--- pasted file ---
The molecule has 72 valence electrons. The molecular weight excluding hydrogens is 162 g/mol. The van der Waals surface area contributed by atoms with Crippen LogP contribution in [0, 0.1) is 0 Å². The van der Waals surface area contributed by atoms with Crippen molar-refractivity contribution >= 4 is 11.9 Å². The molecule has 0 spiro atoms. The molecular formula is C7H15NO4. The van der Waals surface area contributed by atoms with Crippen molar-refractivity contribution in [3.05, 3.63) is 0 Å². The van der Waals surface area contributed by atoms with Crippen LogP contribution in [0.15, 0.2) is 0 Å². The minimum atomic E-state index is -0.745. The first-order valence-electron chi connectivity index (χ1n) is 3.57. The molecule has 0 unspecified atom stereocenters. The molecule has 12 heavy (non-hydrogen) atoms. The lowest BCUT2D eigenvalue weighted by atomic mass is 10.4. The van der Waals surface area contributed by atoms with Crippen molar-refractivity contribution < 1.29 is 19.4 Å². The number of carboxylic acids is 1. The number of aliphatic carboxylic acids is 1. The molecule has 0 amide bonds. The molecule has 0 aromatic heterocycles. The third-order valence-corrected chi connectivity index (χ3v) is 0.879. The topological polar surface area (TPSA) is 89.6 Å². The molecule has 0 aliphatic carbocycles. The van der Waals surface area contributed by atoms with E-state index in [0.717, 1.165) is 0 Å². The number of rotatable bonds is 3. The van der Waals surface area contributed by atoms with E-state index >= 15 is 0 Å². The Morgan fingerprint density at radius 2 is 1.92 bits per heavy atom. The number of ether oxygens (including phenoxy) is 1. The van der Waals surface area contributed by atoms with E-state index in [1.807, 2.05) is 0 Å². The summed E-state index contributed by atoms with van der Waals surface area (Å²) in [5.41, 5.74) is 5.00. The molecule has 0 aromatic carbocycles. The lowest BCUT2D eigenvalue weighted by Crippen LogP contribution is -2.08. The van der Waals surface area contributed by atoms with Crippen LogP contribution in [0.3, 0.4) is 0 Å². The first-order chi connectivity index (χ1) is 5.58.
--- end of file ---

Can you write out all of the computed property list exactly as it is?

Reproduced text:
The molecule has 72 valence electrons. The molecular weight excluding hydrogens is 162 g/mol. The van der Waals surface area contributed by atoms with Crippen LogP contribution in [0, 0.1) is 0 Å². The van der Waals surface area contributed by atoms with Crippen molar-refractivity contribution >= 4 is 11.9 Å². The molecule has 0 spiro atoms. The molecular formula is C7H15NO4. The van der Waals surface area contributed by atoms with Crippen molar-refractivity contribution in [3.05, 3.63) is 0 Å². The van der Waals surface area contributed by atoms with Crippen LogP contribution in [0.15, 0.2) is 0 Å². The minimum atomic E-state index is -0.745. The first-order valence-electron chi connectivity index (χ1n) is 3.57. The molecule has 0 unspecified atom stereocenters. The molecule has 12 heavy (non-hydrogen) atoms. The lowest BCUT2D eigenvalue weighted by atomic mass is 10.4. The van der Waals surface area contributed by atoms with Crippen molar-refractivity contribution < 1.29 is 19.4 Å². The number of carboxylic acids is 1. The number of aliphatic carboxylic acids is 1. The molecule has 0 amide bonds. The molecule has 0 aromatic heterocycles. The third-order valence-corrected chi connectivity index (χ3v) is 0.879. The topological polar surface area (TPSA) is 89.6 Å². The molecule has 0 aliphatic carbocycles. The van der Waals surface area contributed by atoms with E-state index in [0.717, 1.165) is 0 Å². The number of rotatable bonds is 3. The van der Waals surface area contributed by atoms with E-state index >= 15 is 0 Å². The Morgan fingerprint density at radius 2 is 1.92 bits per heavy atom. The number of ether oxygens (including phenoxy) is 1. The van der Waals surface area contributed by atoms with E-state index in [1.807, 2.05) is 0 Å². The summed E-state index contributed by atoms with van der Waals surface area (Å²) in [5.41, 5.74) is 5.00. The molecule has 0 aromatic carbocycles. The lowest BCUT2D eigenvalue weighted by Crippen LogP contribution is -2.08. The van der Waals surface area contributed by atoms with Crippen LogP contribution in [0.3, 0.4) is 0 Å². The first-order chi connectivity index (χ1) is 5.58.